The Solomon R. Guggenheim Museum, often referred to as The Guggenheim, is an art museum located at 1071 Fifth Avenue on the corner of East 89th Street in the Upper East Side neighborhood of Manhattan, New York City. It is the permanent home of a continuously expanding collection of Impressionist, Post-Impressionist, early Modern and contemporary art and also features special exhibitions throughout the year. The museum was established by the Solomon R. Guggenheim Foundation in 1939 as the Museum of Non-Objective Painting, under the guidance of its first director, the artist Hilla von Rebay. It adopted its current name after the death of its founder, Solomon R. Guggenheim, in 1952.
Frank Lloyd Wright produced four different sketches for the initial design. While one of the plans had a hexagonal shape and level floors for the galleries, all the others had circular schemes and used a ramp continuing around the building. He had experimented with the ramp design on the house he completed for his son in 1952, the David & Gladys Wright House in Arizona.Wright's original concept was called an inverted "ziggurat", because it resembled the steep steps on the ziggurats built in ancient Mesopotamia. His design dispensed with the conventional approach to museum layout, in which visitors are led through a series of interconnected rooms and forced to retrace their steps when exiting.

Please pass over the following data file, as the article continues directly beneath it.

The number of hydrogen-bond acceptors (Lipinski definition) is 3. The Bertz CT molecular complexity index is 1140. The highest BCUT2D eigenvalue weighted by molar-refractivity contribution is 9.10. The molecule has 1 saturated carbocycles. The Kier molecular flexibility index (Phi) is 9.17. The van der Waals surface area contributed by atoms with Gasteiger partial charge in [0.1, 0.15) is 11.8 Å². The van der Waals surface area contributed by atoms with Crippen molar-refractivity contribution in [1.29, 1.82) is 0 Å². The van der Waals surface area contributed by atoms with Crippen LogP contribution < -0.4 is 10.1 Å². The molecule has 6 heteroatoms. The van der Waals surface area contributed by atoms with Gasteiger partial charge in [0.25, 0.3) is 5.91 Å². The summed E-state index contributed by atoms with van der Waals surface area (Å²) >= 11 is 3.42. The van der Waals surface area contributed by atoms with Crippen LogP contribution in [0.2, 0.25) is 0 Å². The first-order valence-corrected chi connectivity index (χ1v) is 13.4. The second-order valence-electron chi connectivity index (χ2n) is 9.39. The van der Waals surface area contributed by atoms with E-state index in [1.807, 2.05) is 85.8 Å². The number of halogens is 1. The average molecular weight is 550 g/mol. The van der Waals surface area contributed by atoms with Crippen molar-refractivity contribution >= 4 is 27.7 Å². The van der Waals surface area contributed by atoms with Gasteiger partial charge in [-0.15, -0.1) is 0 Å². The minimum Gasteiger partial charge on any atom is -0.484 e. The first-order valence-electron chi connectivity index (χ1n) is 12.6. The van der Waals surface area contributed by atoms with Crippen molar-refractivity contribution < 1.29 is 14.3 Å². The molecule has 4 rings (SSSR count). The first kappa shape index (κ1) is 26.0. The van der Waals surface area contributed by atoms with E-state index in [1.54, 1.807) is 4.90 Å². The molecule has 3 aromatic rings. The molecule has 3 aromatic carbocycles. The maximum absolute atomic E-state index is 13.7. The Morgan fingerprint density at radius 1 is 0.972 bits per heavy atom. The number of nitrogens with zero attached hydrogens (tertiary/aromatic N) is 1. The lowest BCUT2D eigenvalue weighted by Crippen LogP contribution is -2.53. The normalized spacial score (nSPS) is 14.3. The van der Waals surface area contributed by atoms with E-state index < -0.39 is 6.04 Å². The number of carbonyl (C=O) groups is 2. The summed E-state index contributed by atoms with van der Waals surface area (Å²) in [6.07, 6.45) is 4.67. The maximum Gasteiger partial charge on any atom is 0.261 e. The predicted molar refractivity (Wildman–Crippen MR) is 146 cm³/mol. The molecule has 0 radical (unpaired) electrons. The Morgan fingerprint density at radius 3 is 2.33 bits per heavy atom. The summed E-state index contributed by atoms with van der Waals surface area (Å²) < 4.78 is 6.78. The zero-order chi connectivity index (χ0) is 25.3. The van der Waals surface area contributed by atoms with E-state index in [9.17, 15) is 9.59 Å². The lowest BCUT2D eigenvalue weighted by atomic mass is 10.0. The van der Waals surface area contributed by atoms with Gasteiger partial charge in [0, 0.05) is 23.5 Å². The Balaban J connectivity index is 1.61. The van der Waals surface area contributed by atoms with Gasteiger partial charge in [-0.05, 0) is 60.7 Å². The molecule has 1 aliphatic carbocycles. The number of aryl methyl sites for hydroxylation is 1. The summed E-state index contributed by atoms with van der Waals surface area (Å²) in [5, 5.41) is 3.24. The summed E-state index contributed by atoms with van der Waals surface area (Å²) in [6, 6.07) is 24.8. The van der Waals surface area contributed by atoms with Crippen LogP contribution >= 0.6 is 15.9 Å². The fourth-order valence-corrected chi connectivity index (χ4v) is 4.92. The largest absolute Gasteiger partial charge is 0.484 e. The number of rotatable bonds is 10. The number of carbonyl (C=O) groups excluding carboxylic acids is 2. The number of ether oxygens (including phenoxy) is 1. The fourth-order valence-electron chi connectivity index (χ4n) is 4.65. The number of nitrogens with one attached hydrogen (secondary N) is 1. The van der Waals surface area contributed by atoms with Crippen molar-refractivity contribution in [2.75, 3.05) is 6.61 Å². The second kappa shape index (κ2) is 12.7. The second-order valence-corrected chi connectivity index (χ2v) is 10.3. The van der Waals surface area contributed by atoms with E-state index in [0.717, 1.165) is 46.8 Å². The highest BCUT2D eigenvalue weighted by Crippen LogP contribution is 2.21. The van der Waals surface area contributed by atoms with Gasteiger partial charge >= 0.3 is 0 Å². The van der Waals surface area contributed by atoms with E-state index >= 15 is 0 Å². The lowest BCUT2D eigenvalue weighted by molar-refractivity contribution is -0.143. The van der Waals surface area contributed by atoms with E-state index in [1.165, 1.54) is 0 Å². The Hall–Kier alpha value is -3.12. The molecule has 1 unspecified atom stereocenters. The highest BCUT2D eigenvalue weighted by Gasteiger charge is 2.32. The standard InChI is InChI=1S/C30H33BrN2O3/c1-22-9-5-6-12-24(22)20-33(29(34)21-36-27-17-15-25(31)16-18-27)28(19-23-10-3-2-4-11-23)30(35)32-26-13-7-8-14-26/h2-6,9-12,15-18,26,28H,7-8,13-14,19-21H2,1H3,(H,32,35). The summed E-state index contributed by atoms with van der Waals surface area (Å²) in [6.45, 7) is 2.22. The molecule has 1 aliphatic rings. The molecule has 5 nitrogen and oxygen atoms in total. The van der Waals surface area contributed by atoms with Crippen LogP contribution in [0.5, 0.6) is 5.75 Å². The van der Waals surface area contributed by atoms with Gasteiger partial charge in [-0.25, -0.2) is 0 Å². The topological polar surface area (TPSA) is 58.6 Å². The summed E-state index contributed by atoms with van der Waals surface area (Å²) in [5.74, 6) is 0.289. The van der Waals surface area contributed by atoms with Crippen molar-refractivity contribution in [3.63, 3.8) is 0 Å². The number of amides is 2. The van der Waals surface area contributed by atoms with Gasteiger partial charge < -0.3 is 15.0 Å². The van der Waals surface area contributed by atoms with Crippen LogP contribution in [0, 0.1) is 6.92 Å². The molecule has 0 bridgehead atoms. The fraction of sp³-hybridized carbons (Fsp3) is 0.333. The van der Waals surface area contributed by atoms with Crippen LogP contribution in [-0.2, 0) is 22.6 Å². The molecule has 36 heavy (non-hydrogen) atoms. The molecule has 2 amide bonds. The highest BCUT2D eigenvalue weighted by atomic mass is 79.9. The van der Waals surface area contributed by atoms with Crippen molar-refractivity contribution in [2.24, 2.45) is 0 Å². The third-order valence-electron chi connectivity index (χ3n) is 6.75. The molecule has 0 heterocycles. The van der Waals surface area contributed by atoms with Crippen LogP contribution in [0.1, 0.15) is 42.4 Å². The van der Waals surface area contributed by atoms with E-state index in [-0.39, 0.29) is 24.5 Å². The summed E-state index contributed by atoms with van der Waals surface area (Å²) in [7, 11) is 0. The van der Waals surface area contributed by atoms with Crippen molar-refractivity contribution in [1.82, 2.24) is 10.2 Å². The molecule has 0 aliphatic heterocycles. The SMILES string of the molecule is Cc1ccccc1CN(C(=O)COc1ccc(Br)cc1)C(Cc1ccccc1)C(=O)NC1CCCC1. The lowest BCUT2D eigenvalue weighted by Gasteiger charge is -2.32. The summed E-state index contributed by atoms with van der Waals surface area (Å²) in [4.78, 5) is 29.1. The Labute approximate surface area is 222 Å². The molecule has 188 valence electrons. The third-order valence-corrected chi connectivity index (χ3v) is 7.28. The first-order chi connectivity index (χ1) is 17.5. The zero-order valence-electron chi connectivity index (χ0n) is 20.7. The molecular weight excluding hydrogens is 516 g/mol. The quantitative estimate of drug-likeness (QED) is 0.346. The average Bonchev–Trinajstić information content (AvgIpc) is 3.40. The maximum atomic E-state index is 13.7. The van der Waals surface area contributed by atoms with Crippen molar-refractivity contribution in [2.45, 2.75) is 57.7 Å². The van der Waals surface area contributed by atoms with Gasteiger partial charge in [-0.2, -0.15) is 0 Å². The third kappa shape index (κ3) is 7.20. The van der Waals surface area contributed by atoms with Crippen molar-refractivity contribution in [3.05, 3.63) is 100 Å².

Wright's plan was for the museum guests to ride to the top of the building by elevator, to descend at a leisurely pace along the gentle slope of the continuous ramp, and to view the atrium of the building as the last work of art. The open rotunda afforded viewers the unique possibility of seeing several bays of work on different levels simultaneously and even to interact with guests on other levels.